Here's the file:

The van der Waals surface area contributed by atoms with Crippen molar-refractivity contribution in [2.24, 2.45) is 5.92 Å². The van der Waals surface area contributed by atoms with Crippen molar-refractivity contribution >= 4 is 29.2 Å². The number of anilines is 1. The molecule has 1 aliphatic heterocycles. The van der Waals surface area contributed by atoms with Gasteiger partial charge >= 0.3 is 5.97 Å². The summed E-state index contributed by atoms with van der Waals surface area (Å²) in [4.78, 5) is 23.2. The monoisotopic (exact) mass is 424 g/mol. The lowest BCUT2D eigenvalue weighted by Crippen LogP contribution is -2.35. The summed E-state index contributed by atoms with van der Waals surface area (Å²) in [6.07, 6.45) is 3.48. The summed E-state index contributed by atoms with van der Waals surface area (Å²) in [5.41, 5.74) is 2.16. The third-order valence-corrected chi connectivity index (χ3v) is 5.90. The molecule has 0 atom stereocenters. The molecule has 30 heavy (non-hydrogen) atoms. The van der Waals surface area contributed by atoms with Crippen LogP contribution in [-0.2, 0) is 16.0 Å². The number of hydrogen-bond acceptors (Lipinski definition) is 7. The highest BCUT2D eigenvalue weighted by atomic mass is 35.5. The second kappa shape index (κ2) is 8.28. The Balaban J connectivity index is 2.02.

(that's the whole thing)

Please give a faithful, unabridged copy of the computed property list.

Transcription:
The van der Waals surface area contributed by atoms with Crippen molar-refractivity contribution in [2.24, 2.45) is 5.92 Å². The van der Waals surface area contributed by atoms with Crippen molar-refractivity contribution >= 4 is 29.2 Å². The number of anilines is 1. The molecule has 1 aliphatic heterocycles. The van der Waals surface area contributed by atoms with Gasteiger partial charge >= 0.3 is 5.97 Å². The summed E-state index contributed by atoms with van der Waals surface area (Å²) in [4.78, 5) is 23.2. The monoisotopic (exact) mass is 424 g/mol. The lowest BCUT2D eigenvalue weighted by Crippen LogP contribution is -2.35. The summed E-state index contributed by atoms with van der Waals surface area (Å²) in [6.07, 6.45) is 3.48. The summed E-state index contributed by atoms with van der Waals surface area (Å²) in [5.41, 5.74) is 2.16. The third-order valence-corrected chi connectivity index (χ3v) is 5.90. The molecule has 0 atom stereocenters. The molecule has 30 heavy (non-hydrogen) atoms. The van der Waals surface area contributed by atoms with Crippen LogP contribution in [-0.2, 0) is 16.0 Å². The number of hydrogen-bond acceptors (Lipinski definition) is 7. The highest BCUT2D eigenvalue weighted by atomic mass is 35.5. The second kappa shape index (κ2) is 8.28. The Balaban J connectivity index is 2.02.